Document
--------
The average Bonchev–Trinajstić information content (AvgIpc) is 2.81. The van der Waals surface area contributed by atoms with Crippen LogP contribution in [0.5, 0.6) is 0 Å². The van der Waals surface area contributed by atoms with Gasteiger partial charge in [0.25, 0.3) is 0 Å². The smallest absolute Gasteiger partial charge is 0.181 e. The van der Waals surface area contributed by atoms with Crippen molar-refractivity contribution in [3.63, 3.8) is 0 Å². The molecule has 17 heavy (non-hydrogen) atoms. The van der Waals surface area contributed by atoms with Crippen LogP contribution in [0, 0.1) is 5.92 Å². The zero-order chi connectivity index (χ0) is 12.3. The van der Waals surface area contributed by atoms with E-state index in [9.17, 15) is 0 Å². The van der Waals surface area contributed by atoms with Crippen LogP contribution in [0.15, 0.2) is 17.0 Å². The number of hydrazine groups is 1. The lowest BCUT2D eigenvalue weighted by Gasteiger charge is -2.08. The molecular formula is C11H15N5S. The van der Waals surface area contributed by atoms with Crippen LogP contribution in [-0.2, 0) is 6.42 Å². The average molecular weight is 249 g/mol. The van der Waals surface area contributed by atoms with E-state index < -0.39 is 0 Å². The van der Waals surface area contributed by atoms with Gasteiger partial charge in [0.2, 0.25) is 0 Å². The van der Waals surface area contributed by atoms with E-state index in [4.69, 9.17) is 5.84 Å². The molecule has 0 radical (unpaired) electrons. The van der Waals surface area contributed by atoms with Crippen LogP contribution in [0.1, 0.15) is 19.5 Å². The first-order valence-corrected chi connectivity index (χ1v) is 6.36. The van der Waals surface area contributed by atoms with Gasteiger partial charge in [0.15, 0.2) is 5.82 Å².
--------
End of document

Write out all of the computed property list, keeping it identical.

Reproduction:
The average Bonchev–Trinajstić information content (AvgIpc) is 2.81. The van der Waals surface area contributed by atoms with Crippen LogP contribution in [0.5, 0.6) is 0 Å². The van der Waals surface area contributed by atoms with Gasteiger partial charge in [0.25, 0.3) is 0 Å². The smallest absolute Gasteiger partial charge is 0.181 e. The van der Waals surface area contributed by atoms with Crippen molar-refractivity contribution in [3.63, 3.8) is 0 Å². The molecule has 17 heavy (non-hydrogen) atoms. The van der Waals surface area contributed by atoms with Crippen LogP contribution in [0, 0.1) is 5.92 Å². The zero-order chi connectivity index (χ0) is 12.3. The van der Waals surface area contributed by atoms with E-state index in [9.17, 15) is 0 Å². The van der Waals surface area contributed by atoms with Crippen LogP contribution in [0.15, 0.2) is 17.0 Å². The number of hydrazine groups is 1. The lowest BCUT2D eigenvalue weighted by Gasteiger charge is -2.08. The molecular formula is C11H15N5S. The van der Waals surface area contributed by atoms with Crippen LogP contribution in [-0.2, 0) is 6.42 Å². The average molecular weight is 249 g/mol. The van der Waals surface area contributed by atoms with E-state index < -0.39 is 0 Å². The van der Waals surface area contributed by atoms with Gasteiger partial charge in [0.2, 0.25) is 0 Å². The van der Waals surface area contributed by atoms with E-state index in [4.69, 9.17) is 5.84 Å². The molecule has 0 radical (unpaired) electrons. The van der Waals surface area contributed by atoms with Crippen LogP contribution in [0.1, 0.15) is 19.5 Å². The first-order valence-corrected chi connectivity index (χ1v) is 6.36. The van der Waals surface area contributed by atoms with Gasteiger partial charge in [0.15, 0.2) is 5.82 Å².